Internal LAPD report rules that officer’s training death was an accident
The death of Los Angeles police officer Houston Tipping during a training exercise last spring was an unforeseeable accident, an internal Los Angeles Police Department inquiry has concluded.
A report on the department’s probe into Tipping’s death was presented to the Los Angeles Police Commission on Tuesday — the first detailed public accounting the LAPD has offered of the May 26 incident.
The department’s investigation found Tipping and the other officers involved in the training session followed standards set by a state agency, Lizabeth Rhodes, director of the LAPD’s Office of Constitutional Policing and Policy, told the civilian Police Commission on Tuesday. It did not uncover any evidence to support an allegation made by Tipping’s mother that other officers were simulating a mob and beat Tipping during the training, Rhodes said.
Speaking at a virtual meeting of the commission Tuesday, Rhodes referred to Tipping’s death as a “tragic accident” that could not have been prevented.
“This inquiry did not identify anything that if implemented before the accident would have conclusively prevented Officer Tipping’s death,” said one of the slides from Rhodes’ presentation to the Commission.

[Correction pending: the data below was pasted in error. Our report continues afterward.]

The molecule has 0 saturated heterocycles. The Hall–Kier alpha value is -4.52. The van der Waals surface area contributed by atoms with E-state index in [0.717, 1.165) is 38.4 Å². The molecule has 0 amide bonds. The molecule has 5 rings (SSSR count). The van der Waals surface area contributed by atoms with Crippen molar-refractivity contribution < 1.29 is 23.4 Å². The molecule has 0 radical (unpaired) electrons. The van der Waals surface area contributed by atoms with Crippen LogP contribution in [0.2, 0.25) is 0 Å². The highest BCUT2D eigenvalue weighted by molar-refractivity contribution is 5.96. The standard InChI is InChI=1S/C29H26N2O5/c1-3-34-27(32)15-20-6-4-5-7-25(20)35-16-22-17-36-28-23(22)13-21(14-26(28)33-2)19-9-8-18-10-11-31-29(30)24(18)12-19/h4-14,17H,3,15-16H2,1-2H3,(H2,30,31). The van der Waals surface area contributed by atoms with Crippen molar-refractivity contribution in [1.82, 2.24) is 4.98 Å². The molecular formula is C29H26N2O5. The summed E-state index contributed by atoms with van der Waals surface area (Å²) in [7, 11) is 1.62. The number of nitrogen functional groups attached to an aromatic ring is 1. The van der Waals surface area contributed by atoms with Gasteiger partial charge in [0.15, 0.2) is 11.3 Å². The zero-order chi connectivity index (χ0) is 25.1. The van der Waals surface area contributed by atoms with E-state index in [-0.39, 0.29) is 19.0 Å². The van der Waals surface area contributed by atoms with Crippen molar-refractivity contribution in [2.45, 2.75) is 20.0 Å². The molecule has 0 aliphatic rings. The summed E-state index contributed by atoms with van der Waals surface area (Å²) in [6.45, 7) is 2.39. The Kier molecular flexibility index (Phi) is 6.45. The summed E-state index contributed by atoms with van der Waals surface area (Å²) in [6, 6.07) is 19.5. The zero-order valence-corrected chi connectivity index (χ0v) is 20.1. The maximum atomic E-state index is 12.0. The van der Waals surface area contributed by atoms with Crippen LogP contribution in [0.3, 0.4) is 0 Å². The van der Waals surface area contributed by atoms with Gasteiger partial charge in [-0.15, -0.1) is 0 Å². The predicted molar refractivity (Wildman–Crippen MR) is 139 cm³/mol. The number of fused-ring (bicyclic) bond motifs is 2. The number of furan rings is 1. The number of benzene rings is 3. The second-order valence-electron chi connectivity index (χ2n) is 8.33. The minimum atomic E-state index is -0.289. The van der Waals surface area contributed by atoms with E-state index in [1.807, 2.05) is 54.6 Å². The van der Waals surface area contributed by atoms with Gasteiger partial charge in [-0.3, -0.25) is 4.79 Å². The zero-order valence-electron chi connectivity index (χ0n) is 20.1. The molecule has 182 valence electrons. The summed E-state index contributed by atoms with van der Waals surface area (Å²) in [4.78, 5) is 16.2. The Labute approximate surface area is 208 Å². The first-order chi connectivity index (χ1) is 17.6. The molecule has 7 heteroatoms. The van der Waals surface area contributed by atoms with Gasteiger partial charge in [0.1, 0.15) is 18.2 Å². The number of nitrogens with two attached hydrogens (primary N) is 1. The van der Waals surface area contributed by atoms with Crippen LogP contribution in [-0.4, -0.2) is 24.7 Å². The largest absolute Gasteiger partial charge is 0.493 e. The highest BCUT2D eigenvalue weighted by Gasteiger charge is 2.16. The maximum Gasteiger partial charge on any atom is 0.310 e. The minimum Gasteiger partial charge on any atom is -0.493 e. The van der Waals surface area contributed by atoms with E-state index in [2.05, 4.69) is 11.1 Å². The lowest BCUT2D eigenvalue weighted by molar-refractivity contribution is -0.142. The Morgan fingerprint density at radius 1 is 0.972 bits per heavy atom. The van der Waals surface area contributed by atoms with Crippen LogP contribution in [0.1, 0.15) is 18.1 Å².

Still, Rhodes added, the department’s report offered five recommendations “to enhance future trainings,” ranging from providing safety briefings at the beginning of every class to revising protocols for all control and arrest trainings to “clearly articulate instructor and student expectations.”
The findings square with a previously completed autopsy, which found that Tipping suffered a fatal spinal cord injury during the fall and also ruled his death accidental.
“Nothing that we found could have, in my view, prevented this from just what I see as a freak occurrence,” LAPD Chief Michel Moore said at a media briefing later on Tuesday. “However, we are taking some added safeguards to build a greater buffer if you will.”
The incident occurred at the LAPD’s academy campus in Elysian Park during the second-to-last day of a five-day training course for officers assigned to bicycle units.
The report said that Tipping participated in the training in 2021 and had been invited back this year to serve as an “adjunct instructor.”
According to the Commission on Peace Officers Standards and Training, the state agency that oversees training standards, only officers who have completed the required instructor training course should lead classes involving defensive tactics and arrest and control, or ARCON, techniques. Tipping was not certified as an instructor, but a consultant who advised investigators said an officer could serve in a “roleplaying” capacity as Tipping did as long as they did not teach others about tactics for defending themselves or arresting and controlling people, according to the report.